Outspoken advocates in this camp include Alfie Kohn when he states, “A pair of studies by researchers at the University of Texas and New York University confirmed that parents who “attribute greater competence and responsibility to misbehaving children” are more likely to get upset with them, to condemn and punish them. Such parents become frustrated by what they see as inappropriate behavior, and they respond, in effect, by cracking down on little kids for being little kids — something that can be heartbreaking to watch. By contrast, parents who understand children’s developmental limitations tend to prefer “calm explanation and reasoning” in response to the same actions.” http://www.alfiekohn.org/blogs/high-low/

Amid the missing papers, messy desks, and forgotten lunch ID numbers, it’s easy in our exasperation to want to point across the table at that little human’s deficiencies. To implement stricter consequences. To put up more posters on students taking responsibility.  In other words, it’s easy to put it all on the children in front of us, sitting across from them instead of “sitting next to” them (see Engaged Feedback Checklist below) to look at the issues together.

I don’t necessarily believe there’s never a place for the sentiment or action displayed in the above photos in specific contexts. BUT at the same time, I wonder how the culture in our classrooms would be impacted if these kinds of posters plastered our schools instead.

Like Brene Brown’s Feedback Checklist (this one had a significant impact on my attitudes and practices the year I decided to display it in my classroom):

brene-brown-feedback-checklist

Or this profound reminder to us all:

made-them-feel

Or even just:

good-day

Yes, student accountability is messy. But I think we do a better job navigating it if, instead of trying to create one-size-fits-all zero-tolerance policies, we choose to simply accept the messiness and focus on the relationships.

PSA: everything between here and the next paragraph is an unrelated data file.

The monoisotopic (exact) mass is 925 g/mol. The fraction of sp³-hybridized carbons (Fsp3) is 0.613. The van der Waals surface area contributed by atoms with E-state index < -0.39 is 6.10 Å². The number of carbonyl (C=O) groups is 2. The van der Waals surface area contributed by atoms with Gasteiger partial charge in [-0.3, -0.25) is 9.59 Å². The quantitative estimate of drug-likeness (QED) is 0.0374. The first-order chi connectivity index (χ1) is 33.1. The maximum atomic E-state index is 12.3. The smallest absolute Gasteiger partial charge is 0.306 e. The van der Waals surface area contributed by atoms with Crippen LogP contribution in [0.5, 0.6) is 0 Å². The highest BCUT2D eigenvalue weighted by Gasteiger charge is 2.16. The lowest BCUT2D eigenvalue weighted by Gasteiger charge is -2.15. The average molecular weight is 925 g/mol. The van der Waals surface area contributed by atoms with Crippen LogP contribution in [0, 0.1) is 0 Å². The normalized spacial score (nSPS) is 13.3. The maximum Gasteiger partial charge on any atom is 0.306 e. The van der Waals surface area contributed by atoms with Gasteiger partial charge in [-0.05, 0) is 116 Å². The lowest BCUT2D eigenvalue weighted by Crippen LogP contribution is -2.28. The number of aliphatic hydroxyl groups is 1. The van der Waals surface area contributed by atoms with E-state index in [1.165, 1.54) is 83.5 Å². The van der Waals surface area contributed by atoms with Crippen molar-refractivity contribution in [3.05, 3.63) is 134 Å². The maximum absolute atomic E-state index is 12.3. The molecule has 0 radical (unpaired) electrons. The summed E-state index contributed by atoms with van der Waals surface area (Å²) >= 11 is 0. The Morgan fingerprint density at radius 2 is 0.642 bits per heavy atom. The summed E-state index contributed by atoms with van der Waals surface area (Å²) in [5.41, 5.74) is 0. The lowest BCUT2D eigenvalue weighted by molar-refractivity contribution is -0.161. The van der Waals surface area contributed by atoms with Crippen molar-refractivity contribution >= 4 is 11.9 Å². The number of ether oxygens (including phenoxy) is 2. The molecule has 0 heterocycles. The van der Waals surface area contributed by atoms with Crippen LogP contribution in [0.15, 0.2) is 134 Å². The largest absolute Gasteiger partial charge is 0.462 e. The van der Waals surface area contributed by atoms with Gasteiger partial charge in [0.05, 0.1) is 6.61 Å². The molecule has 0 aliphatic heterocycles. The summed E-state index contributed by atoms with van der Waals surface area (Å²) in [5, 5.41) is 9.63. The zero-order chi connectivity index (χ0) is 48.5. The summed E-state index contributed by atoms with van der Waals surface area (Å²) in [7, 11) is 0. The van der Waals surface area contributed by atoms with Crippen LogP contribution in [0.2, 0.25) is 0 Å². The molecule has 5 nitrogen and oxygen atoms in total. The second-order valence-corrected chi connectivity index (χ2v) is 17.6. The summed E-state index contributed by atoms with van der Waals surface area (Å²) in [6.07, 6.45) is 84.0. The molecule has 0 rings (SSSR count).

featured image: DeathToTheStockPhoto

Come back next Friday for another “Learning Through Reflecting” post. Read here for the rest of my weekly blogging topic schedule/background.

“Mistakes Are For Learning” #TeacherMom

On Monday, my first grader came home from school and announced, “Mistakes are for learning.” Throughout the rest of the day, she repeated the mantra in various contexts–including sharing it with a restaurant manager helping us out when we found wax paper in a burger.

Pleased though I am that she seems to finally be grasping this essential element of the growth mindset, I can’t help but marvel at how long it took for this concept to sink in.  After all, having studied Carol Dweck’s growth mindset, I’ve made it a point over the years to try to help her celebrate failures and recognize opportunities for growth.

But it wasn’t until a first grade teacher shared it in such simple terms as “Mistakes are for learning” that things clicked. And I couldn’t be more grateful for the timing. First grade is packed with pivotal moments for learning, failing, and growing. With a fresh school year, she’s still dazzled by every aspect: practicing spelling lists, listening to audiobooks, participating in a computer math program that advances users as they demonstrate mastery.

But I know that it won’t be long before the novelty will wear off. The tasks will become more challenging. The routine will become less enchanting. Mistakes will always be for learning, but that will not make them frustration-proof.

The key will be to help her maintain her understanding of the positive outcomes even amid the discomfort. To recall previous moments of victory as a result of repeated effort and failure. (Like when she recently wrote a book title, and when she asked me to read it, and I read aloud phonetically, “The Kumfee Kav,” she dashed off saying, “OH! I forgot ‘cave’s’ silent ‘e’ to make the ‘a’ say its own name! I can fix that!”). To remember that though progress may be slow, as Khan Academy’s video below emphasizes, “[She] can learn anything.” Most of all, to celebrate the journey along the way.

So to all the teachers currently in the classroom, thank you. Thank you for stepping in, shedding light, and reaching our kids in ways we parents can’t always do.

featured image: DeathToTheStockPhoto

Come back next Wednesday for another “#TeacherMom” post. Read here for the rest of my weekly blogging topic schedule/background.